Expensive edTPA Not Accurate Measure of Teachers, Patricia Dunn

Expensive edTPA Not Accurate Measure of Teachers [full submitted version below]

Patricia Dunn, Professor of English, Graduate Program Director, Stony Brook University

Your January 23rd editorial (“Don’t Make Certification Easier for NY Teachers”) does not address what have been the main problems with the edTPA. As you mentioned, one question has been “whether the tests are properly measuring their [student teachers’] capabilities.” Please note that the edTPA has never been shown to be an accurate measure of what student teachers know or can do. This expensive test requires school children to be filmed in their classrooms, interrupting instruction and distracting student teachers from their most important task of actually teaching their students. Requiring pages of busy work and using a peculiar vocabulary used by no one else in education, the edTPA also forces new student teachers to become instant film technicians (in order to get usable video for Pearson), and to secure  permission for filming from students’ parents they may not yet have even met. The resulting videos are then sent off for grading to Pearson employees, who may not themselves be certified to teach in the area they are assessing. Yet these hired graders are allowed to determine the certification of New York state college students.  Everyone wants fully prepared teachers. The edTPA does not accurately measure that preparation.

 

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plthomasedd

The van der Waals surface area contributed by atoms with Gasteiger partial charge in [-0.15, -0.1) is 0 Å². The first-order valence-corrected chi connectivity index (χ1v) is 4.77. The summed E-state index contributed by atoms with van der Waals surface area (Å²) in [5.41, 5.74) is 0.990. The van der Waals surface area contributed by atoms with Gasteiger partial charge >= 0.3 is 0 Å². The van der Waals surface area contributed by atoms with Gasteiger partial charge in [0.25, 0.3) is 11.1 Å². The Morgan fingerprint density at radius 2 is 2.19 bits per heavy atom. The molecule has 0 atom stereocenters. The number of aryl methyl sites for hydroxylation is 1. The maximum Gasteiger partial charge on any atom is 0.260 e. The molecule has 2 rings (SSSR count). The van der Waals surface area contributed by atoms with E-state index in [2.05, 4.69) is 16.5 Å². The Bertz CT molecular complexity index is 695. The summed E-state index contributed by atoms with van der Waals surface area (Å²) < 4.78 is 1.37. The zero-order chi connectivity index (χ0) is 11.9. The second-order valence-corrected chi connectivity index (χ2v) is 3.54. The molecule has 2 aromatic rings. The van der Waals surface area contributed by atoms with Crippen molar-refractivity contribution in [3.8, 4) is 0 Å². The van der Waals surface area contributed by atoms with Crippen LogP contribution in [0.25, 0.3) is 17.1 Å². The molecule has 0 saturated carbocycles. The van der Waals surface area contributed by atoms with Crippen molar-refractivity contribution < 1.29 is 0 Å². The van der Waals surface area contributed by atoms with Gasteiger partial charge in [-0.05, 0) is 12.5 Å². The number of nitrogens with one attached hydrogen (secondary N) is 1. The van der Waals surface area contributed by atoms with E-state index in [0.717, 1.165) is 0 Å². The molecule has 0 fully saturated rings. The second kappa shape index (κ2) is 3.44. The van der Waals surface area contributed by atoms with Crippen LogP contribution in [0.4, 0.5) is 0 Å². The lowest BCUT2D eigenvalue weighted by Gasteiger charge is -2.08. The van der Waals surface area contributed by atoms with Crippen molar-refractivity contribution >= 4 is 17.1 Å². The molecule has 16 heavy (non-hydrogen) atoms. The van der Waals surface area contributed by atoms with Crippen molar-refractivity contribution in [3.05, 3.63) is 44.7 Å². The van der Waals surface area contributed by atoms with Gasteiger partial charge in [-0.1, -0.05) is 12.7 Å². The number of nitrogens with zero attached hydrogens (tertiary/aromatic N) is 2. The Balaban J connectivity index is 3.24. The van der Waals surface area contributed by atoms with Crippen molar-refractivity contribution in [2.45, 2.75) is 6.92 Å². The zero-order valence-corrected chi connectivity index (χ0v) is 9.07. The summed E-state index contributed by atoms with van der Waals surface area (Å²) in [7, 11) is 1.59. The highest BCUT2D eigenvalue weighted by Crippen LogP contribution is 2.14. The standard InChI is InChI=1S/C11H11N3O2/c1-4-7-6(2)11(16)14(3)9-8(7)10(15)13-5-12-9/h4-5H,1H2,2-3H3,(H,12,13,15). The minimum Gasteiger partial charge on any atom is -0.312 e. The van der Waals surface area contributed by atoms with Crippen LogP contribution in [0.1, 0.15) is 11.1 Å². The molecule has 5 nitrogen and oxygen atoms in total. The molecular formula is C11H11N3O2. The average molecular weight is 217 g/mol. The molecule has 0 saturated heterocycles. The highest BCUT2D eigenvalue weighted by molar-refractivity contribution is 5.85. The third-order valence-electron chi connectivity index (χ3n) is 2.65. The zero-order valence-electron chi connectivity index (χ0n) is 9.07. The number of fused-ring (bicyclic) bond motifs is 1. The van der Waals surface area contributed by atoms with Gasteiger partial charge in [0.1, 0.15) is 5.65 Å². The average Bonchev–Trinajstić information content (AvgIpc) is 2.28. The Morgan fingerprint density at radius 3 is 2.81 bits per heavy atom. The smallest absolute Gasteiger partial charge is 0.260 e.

P. L. Thomas, Associate Professor of Education (Furman University, Greenville SC), taught high school English in rural South Carolina before moving to teacher education. He is a column editor for English Journal (National Council of Teachers of English) and series editor for Critical Literacy Teaching Series: Challenging Authors and Genres (Sense Publishers), in which he authored the first volume—Challenging Genres: Comics and Graphic Novels (2010). He has served on major committees with NCTE, and has been named Council Historian (2013-2015), and formerly served as co-editor for The South Carolina English Teacher for SCCTE. Recent books include Ignoring Poverty in the U.S.: The Corporate Takeover of Public Education (Information Age Publishing, 2012) and Parental Choice?: A Critical Reconsideration of Choice and the Debate about Choice (Information Age Publishing, 2010).He has also published books on Barbara Kingsolver, Kurt Vonnegut, Margaret Atwood, and Ralph Ellison. His scholarly work includes dozens of works in major journals—English Journal, English Education, Souls, Notes on American Literature, Journal of Educational Controversy, Journal of Teaching Writing, and others. His commentaries have been included in Room for Debate (The New York Times), The Answer Sheet (Washington Post), The Guardian (UK), truthout, Education Week, The Daily Censored, OpEdNews, The State (Columbia, SC), The Charlotte Observer (Charlotte, NC), The Post and Courier (Charleston, SC) and The Greenville News (Greenville, SC). His work can be followed at the becoming radical (http://radicalscholarship.wordpress.com/) and @plthomasEdD on twitter.

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